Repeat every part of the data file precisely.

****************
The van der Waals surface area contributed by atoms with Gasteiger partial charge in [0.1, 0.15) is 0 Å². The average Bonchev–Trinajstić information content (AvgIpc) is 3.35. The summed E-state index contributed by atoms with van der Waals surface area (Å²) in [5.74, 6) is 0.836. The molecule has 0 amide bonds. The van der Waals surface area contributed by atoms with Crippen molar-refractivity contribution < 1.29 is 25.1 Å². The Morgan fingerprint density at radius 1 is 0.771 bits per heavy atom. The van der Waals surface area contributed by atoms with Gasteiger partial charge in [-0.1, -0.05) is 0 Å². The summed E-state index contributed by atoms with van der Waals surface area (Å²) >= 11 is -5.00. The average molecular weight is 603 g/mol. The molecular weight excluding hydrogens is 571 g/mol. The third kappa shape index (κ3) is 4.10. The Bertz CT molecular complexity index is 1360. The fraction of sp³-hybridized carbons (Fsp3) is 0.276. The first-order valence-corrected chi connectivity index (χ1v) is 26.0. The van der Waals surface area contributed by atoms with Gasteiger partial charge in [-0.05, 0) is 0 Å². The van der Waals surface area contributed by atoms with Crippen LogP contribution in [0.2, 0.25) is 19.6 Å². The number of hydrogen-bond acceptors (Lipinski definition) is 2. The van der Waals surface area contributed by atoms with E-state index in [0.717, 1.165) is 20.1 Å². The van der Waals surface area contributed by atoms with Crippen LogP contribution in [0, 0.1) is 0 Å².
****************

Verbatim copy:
The van der Waals surface area contributed by atoms with Gasteiger partial charge in [0.1, 0.15) is 0 Å². The average Bonchev–Trinajstić information content (AvgIpc) is 3.35. The summed E-state index contributed by atoms with van der Waals surface area (Å²) in [5.74, 6) is 0.836. The molecule has 0 amide bonds. The van der Waals surface area contributed by atoms with Crippen molar-refractivity contribution < 1.29 is 25.1 Å². The Morgan fingerprint density at radius 1 is 0.771 bits per heavy atom. The van der Waals surface area contributed by atoms with Gasteiger partial charge in [-0.1, -0.05) is 0 Å². The summed E-state index contributed by atoms with van der Waals surface area (Å²) >= 11 is -5.00. The average molecular weight is 603 g/mol. The molecular weight excluding hydrogens is 571 g/mol. The third kappa shape index (κ3) is 4.10. The Bertz CT molecular complexity index is 1360. The fraction of sp³-hybridized carbons (Fsp3) is 0.276. The first-order valence-corrected chi connectivity index (χ1v) is 26.0. The van der Waals surface area contributed by atoms with Gasteiger partial charge in [-0.05, 0) is 0 Å². The van der Waals surface area contributed by atoms with Crippen LogP contribution in [0.2, 0.25) is 19.6 Å². The number of hydrogen-bond acceptors (Lipinski definition) is 2. The van der Waals surface area contributed by atoms with E-state index in [0.717, 1.165) is 20.1 Å². The van der Waals surface area contributed by atoms with Crippen LogP contribution in [0, 0.1) is 0 Å².